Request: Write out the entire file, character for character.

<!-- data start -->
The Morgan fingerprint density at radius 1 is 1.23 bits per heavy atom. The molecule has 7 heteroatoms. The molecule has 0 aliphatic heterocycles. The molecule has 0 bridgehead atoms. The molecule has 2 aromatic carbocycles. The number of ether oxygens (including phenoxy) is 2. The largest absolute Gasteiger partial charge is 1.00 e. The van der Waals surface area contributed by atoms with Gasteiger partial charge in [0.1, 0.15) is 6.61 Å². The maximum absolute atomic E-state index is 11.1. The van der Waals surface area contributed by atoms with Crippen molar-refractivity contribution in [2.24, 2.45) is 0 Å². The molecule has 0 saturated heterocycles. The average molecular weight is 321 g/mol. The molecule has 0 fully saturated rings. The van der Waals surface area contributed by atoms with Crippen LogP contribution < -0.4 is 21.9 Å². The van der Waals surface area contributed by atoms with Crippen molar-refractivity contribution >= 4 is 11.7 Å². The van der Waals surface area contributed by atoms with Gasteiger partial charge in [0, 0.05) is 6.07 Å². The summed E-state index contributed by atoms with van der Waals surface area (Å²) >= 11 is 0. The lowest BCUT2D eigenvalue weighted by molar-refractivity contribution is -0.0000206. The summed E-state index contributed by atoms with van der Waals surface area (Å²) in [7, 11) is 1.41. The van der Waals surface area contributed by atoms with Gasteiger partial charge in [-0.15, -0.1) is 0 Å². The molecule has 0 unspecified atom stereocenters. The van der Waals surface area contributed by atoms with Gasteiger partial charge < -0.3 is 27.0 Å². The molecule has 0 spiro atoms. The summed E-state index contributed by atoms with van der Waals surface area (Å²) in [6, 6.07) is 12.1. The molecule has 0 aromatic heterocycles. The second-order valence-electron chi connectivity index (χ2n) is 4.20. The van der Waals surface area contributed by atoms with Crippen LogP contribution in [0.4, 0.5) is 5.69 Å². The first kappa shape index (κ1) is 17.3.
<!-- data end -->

The Morgan fingerprint density at radius 1 is 1.23 bits per heavy atom. The molecule has 7 heteroatoms. The molecule has 0 aliphatic heterocycles. The molecule has 0 bridgehead atoms. The molecule has 2 aromatic carbocycles. The number of ether oxygens (including phenoxy) is 2. The largest absolute Gasteiger partial charge is 1.00 e. The van der Waals surface area contributed by atoms with Gasteiger partial charge in [0.1, 0.15) is 6.61 Å². The maximum absolute atomic E-state index is 11.1. The van der Waals surface area contributed by atoms with Crippen molar-refractivity contribution in [2.24, 2.45) is 0 Å². The molecule has 0 saturated heterocycles. The average molecular weight is 321 g/mol. The molecule has 0 fully saturated rings. The van der Waals surface area contributed by atoms with Crippen LogP contribution < -0.4 is 21.9 Å². The van der Waals surface area contributed by atoms with Crippen molar-refractivity contribution >= 4 is 11.7 Å². The van der Waals surface area contributed by atoms with Gasteiger partial charge in [0, 0.05) is 6.07 Å². The summed E-state index contributed by atoms with van der Waals surface area (Å²) >= 11 is 0. The lowest BCUT2D eigenvalue weighted by molar-refractivity contribution is -0.0000206. The summed E-state index contributed by atoms with van der Waals surface area (Å²) in [7, 11) is 1.41. The van der Waals surface area contributed by atoms with Gasteiger partial charge in [-0.15, -0.1) is 0 Å². The molecule has 0 unspecified atom stereocenters. The van der Waals surface area contributed by atoms with Gasteiger partial charge < -0.3 is 27.0 Å². The molecule has 0 spiro atoms. The summed E-state index contributed by atoms with van der Waals surface area (Å²) in [6, 6.07) is 12.1. The molecule has 0 aromatic heterocycles. The second-order valence-electron chi connectivity index (χ2n) is 4.20. The van der Waals surface area contributed by atoms with Crippen LogP contribution in [0.4, 0.5) is 5.69 Å². The first kappa shape index (κ1) is 17.3.